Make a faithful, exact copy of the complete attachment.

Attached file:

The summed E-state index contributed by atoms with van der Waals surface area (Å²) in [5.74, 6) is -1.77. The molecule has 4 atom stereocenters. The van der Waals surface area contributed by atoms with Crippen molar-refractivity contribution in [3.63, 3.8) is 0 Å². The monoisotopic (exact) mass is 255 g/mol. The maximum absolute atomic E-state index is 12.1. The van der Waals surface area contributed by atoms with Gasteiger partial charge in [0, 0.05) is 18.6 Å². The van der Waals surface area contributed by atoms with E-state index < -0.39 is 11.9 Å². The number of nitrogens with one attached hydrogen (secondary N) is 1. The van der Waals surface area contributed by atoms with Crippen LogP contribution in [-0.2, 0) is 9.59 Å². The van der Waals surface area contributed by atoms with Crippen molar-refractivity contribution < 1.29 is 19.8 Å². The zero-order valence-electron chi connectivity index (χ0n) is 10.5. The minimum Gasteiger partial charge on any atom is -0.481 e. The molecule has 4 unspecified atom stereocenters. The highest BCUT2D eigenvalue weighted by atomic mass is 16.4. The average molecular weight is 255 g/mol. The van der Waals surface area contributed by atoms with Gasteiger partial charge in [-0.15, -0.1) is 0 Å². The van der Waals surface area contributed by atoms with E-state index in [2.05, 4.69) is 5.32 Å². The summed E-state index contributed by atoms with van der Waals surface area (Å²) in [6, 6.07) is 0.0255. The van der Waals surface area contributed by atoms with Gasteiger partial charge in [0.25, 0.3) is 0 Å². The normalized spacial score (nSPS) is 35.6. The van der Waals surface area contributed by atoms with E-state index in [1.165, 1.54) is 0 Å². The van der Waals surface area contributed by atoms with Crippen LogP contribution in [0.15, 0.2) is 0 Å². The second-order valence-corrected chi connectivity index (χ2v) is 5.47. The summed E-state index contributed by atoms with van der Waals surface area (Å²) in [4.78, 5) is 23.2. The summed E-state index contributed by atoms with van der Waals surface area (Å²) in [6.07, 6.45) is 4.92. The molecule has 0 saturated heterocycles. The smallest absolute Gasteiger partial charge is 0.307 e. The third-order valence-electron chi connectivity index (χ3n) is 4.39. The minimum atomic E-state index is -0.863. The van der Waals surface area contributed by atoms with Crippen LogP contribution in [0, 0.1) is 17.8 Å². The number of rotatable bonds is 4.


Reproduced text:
The summed E-state index contributed by atoms with van der Waals surface area (Å²) in [5.74, 6) is -1.77. The molecule has 4 atom stereocenters. The van der Waals surface area contributed by atoms with Crippen molar-refractivity contribution in [3.63, 3.8) is 0 Å². The monoisotopic (exact) mass is 255 g/mol. The maximum absolute atomic E-state index is 12.1. The van der Waals surface area contributed by atoms with Gasteiger partial charge in [0, 0.05) is 18.6 Å². The van der Waals surface area contributed by atoms with E-state index < -0.39 is 11.9 Å². The number of nitrogens with one attached hydrogen (secondary N) is 1. The van der Waals surface area contributed by atoms with Crippen LogP contribution in [-0.2, 0) is 9.59 Å². The van der Waals surface area contributed by atoms with Crippen molar-refractivity contribution < 1.29 is 19.8 Å². The zero-order valence-electron chi connectivity index (χ0n) is 10.5. The minimum Gasteiger partial charge on any atom is -0.481 e. The molecule has 4 unspecified atom stereocenters. The highest BCUT2D eigenvalue weighted by atomic mass is 16.4. The average molecular weight is 255 g/mol. The van der Waals surface area contributed by atoms with Gasteiger partial charge in [-0.15, -0.1) is 0 Å². The van der Waals surface area contributed by atoms with E-state index in [2.05, 4.69) is 5.32 Å². The summed E-state index contributed by atoms with van der Waals surface area (Å²) in [6, 6.07) is 0.0255. The van der Waals surface area contributed by atoms with Gasteiger partial charge in [0.25, 0.3) is 0 Å². The normalized spacial score (nSPS) is 35.6. The van der Waals surface area contributed by atoms with E-state index in [1.165, 1.54) is 0 Å². The van der Waals surface area contributed by atoms with Crippen LogP contribution in [0.15, 0.2) is 0 Å². The second-order valence-corrected chi connectivity index (χ2v) is 5.47. The summed E-state index contributed by atoms with van der Waals surface area (Å²) in [4.78, 5) is 23.2. The summed E-state index contributed by atoms with van der Waals surface area (Å²) in [6.07, 6.45) is 4.92. The molecule has 0 saturated heterocycles. The smallest absolute Gasteiger partial charge is 0.307 e. The third-order valence-electron chi connectivity index (χ3n) is 4.39. The minimum atomic E-state index is -0.863. The van der Waals surface area contributed by atoms with Crippen LogP contribution in [0, 0.1) is 17.8 Å². The number of rotatable bonds is 4.